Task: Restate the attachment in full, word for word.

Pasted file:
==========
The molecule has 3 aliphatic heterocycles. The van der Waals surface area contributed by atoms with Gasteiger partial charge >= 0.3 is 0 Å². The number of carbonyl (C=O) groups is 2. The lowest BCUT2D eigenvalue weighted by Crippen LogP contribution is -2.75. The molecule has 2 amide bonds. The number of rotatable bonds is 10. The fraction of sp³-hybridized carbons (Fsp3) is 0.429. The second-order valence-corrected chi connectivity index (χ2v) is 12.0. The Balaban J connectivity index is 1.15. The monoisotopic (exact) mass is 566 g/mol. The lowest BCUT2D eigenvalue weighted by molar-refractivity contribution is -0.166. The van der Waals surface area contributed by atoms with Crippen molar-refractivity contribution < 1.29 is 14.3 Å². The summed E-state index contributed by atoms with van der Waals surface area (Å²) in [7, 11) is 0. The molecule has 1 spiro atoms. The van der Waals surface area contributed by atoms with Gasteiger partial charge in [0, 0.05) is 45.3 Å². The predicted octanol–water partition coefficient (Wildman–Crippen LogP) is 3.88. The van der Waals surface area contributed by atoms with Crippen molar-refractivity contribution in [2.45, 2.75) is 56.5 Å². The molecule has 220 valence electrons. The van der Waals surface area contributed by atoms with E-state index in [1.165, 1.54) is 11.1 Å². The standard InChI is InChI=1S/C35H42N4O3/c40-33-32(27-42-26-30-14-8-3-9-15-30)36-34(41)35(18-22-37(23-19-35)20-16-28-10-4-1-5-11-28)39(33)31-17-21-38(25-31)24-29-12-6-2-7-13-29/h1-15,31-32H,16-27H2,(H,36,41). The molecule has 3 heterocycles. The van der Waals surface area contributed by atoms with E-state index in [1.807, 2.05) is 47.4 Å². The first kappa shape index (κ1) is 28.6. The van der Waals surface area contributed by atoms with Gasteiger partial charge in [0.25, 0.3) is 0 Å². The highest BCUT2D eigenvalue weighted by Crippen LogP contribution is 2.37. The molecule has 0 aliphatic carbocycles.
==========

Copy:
The molecule has 3 aliphatic heterocycles. The van der Waals surface area contributed by atoms with Gasteiger partial charge >= 0.3 is 0 Å². The number of carbonyl (C=O) groups is 2. The lowest BCUT2D eigenvalue weighted by Crippen LogP contribution is -2.75. The molecule has 2 amide bonds. The number of rotatable bonds is 10. The fraction of sp³-hybridized carbons (Fsp3) is 0.429. The second-order valence-corrected chi connectivity index (χ2v) is 12.0. The Balaban J connectivity index is 1.15. The monoisotopic (exact) mass is 566 g/mol. The lowest BCUT2D eigenvalue weighted by molar-refractivity contribution is -0.166. The van der Waals surface area contributed by atoms with Crippen molar-refractivity contribution < 1.29 is 14.3 Å². The summed E-state index contributed by atoms with van der Waals surface area (Å²) in [7, 11) is 0. The molecule has 1 spiro atoms. The van der Waals surface area contributed by atoms with Gasteiger partial charge in [0, 0.05) is 45.3 Å². The predicted octanol–water partition coefficient (Wildman–Crippen LogP) is 3.88. The van der Waals surface area contributed by atoms with Crippen molar-refractivity contribution in [2.45, 2.75) is 56.5 Å². The molecule has 220 valence electrons. The van der Waals surface area contributed by atoms with E-state index in [1.165, 1.54) is 11.1 Å². The standard InChI is InChI=1S/C35H42N4O3/c40-33-32(27-42-26-30-14-8-3-9-15-30)36-34(41)35(18-22-37(23-19-35)20-16-28-10-4-1-5-11-28)39(33)31-17-21-38(25-31)24-29-12-6-2-7-13-29/h1-15,31-32H,16-27H2,(H,36,41). The molecule has 3 heterocycles. The van der Waals surface area contributed by atoms with E-state index in [1.807, 2.05) is 47.4 Å². The first kappa shape index (κ1) is 28.6. The van der Waals surface area contributed by atoms with Gasteiger partial charge in [0.25, 0.3) is 0 Å². The highest BCUT2D eigenvalue weighted by Crippen LogP contribution is 2.37. The molecule has 0 aliphatic carbocycles.